Letter to Investors | PDF
As I write this letter, stock markets around the world have spent much of the last three weeks selling off sharply. After peaking on January 4, the S&P 500 has fallen over 12% from that high. This, after it returned over 28% last year (including dividends). In fact, most indices were up double-digits last year and many, like the S&P, were up well over 20%. How can investors bounce from optimism to pessimism so quickly? It’s actually very common. Remember, the market doesn’t require all investors to turn pessimistic to go down sharply. Less than 5% of shareholders deciding to sell at the same time is enough to induce a sharp decline in stock prices. That decline is enough for the other 95% to wonder, “Maybe I should sell too?” and away you go. Before you know it, the market is down 10% and all the media is in a tizzy.
At times like this, it’s important to evaluate the realities of the market and the economy; in other words, what we know about the present versus what we don’t know about the future. What we know is that the economies in the U.S. and developed countries around the world are continuing to expand from the pandemic-induced global recession of two years ago. This expansion will naturally slow over the next few years but will most likely continue. The delta variant of COVID, which was receding at the time we wrote our October letter, has been replaced by the omicron variant, which has once again frightened much of the public and policymakers. At this point, omicron appears to be following the standard trend of virus evolution: it is more contagious and less lethal than prior variants. It’s still very dangerous, of course, but this is the pattern we have previously discussed, and we expect it to persist as COVID continues to mutate. Each variant will scare the markets as worries of economic slowdown emerge, but we expect these cycles will simply produce a “wave action” to economic progress.
We discussed inflation last quarter, namely, that we expected it to degrade over time as production and transportation problems are slowly repaired. That is still our view. We have seen such post-recession supply problems before, notably back in the mid-1980s, and they do eventually get better. The labor shortages will not improve as quickly, which is why we expect inflation to normalize at around 3% per annum when all is said and done, rather than the 2% (or less) rate we’ve seen in the last decade. But the economy and the markets can adjust to that rate rather easily without much damage to financial assets. And, as we noted last quarter, it’s not a bad sign that there are unfilled jobs around. That’s the sign of a strong economy, not a weak one. It may mean that corporate profit margins are reduced somewhat, but we note that they’re at all-time highs anyway, and that corporate profits this year should be at record levels. More people working and making more money isn’t a bad thing; it’s the lifeblood of any economy.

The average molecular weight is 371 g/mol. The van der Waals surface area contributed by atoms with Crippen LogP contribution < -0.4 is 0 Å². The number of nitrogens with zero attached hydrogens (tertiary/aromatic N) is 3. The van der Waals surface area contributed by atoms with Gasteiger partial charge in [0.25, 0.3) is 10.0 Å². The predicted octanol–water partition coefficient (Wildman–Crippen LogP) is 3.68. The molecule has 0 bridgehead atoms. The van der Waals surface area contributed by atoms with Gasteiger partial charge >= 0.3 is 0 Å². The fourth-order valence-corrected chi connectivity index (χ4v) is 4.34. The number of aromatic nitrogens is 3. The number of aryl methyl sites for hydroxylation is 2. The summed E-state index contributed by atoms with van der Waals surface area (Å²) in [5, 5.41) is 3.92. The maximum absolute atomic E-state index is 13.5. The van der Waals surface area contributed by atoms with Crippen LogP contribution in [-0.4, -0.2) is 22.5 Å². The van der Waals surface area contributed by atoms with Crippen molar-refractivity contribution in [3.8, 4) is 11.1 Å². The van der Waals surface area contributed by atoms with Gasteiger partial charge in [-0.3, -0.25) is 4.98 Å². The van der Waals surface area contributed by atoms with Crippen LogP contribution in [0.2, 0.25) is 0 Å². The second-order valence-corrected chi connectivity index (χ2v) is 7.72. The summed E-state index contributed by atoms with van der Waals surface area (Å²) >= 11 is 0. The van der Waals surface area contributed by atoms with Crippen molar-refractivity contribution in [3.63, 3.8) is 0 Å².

What is new is that the Fed has decided to become an inflation-fighter. (At least they’re saying they are.) People are always worrying about Washington and politics. Mostly, they’re worrying about the wrong things. Their primary worry out of Washington almost always should be the Fed. This is one of those years where the Fed’s action should be considered a key risk factor.
The problem is that the Fed really can’t do anything to fix the fundamental inflation problem, which is restricted supply. All they can do is dampen demand, which would also hurt economic growth. The stock market sold off recently, in our opinion, because it feared that an overly aggressive Fed might just come up with a “cure” for inflation that “kills the patient.” Our best guess of Fed behavior in the year ahead is that they will raise rates a few times, the financial markets will sell off, and they will stop. As we noted above, we think it’s likely that inflation will cool with or without Fed tightening.
But the Fed is always under pressure to “do something,” which means we are probably going to see a fair amount of volatility this year as the market worries about what the Fed might do. But with the economy expanding nicely and corporate profits strong, we think the wise course of action is to remain optimistic for the year and beyond. In fact, years of higher than normal volatility often give us good buying opportunities, especially when the underlying economy is strong (which is the case now).
One more thing: years of higher-than-normal volatility are often years of higher-than-normal emotions for investors. This is dangerous. As we’ve advised many times, investing should not be an emotional endeavor, but a rational one. In fact, emotions are the enemies of successful long-term investing. As COVID, Fed actions, and other factors create gyrating markets, we can all benefit by striving to keep our emotions in check.
We appreciate your confidence in us.
Mark A. Keller, CFA
CEO and Chief Investment Officer